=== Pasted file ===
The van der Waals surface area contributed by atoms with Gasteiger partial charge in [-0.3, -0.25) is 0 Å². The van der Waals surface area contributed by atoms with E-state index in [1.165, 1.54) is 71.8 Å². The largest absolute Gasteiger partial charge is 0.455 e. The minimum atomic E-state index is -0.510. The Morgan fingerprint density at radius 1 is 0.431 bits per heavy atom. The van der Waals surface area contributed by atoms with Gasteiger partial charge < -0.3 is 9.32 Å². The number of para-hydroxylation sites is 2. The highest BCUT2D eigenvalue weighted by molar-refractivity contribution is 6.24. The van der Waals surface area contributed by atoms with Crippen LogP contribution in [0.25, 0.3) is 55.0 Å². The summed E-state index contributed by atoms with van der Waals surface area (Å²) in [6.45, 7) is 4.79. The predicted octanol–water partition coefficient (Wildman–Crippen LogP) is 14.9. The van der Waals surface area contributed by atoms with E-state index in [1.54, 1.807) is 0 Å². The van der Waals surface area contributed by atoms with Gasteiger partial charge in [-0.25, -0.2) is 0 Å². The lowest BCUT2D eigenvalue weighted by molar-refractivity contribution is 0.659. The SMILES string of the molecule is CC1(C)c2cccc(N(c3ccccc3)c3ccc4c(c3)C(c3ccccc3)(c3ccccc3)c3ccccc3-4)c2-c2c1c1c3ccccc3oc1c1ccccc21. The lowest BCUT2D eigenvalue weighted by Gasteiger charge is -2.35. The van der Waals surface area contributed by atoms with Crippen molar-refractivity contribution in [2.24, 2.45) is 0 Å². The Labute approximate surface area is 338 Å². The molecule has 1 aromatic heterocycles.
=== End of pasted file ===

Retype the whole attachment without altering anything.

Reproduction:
The van der Waals surface area contributed by atoms with Gasteiger partial charge in [-0.3, -0.25) is 0 Å². The van der Waals surface area contributed by atoms with E-state index in [1.165, 1.54) is 71.8 Å². The largest absolute Gasteiger partial charge is 0.455 e. The minimum atomic E-state index is -0.510. The Morgan fingerprint density at radius 1 is 0.431 bits per heavy atom. The van der Waals surface area contributed by atoms with Gasteiger partial charge < -0.3 is 9.32 Å². The number of para-hydroxylation sites is 2. The highest BCUT2D eigenvalue weighted by molar-refractivity contribution is 6.24. The van der Waals surface area contributed by atoms with Crippen LogP contribution in [0.25, 0.3) is 55.0 Å². The summed E-state index contributed by atoms with van der Waals surface area (Å²) in [6.45, 7) is 4.79. The predicted octanol–water partition coefficient (Wildman–Crippen LogP) is 14.9. The van der Waals surface area contributed by atoms with E-state index in [1.54, 1.807) is 0 Å². The van der Waals surface area contributed by atoms with Gasteiger partial charge in [-0.25, -0.2) is 0 Å². The lowest BCUT2D eigenvalue weighted by molar-refractivity contribution is 0.659. The SMILES string of the molecule is CC1(C)c2cccc(N(c3ccccc3)c3ccc4c(c3)C(c3ccccc3)(c3ccccc3)c3ccccc3-4)c2-c2c1c1c3ccccc3oc1c1ccccc21. The lowest BCUT2D eigenvalue weighted by Gasteiger charge is -2.35. The van der Waals surface area contributed by atoms with Crippen molar-refractivity contribution in [2.24, 2.45) is 0 Å². The Labute approximate surface area is 338 Å². The molecule has 1 aromatic heterocycles.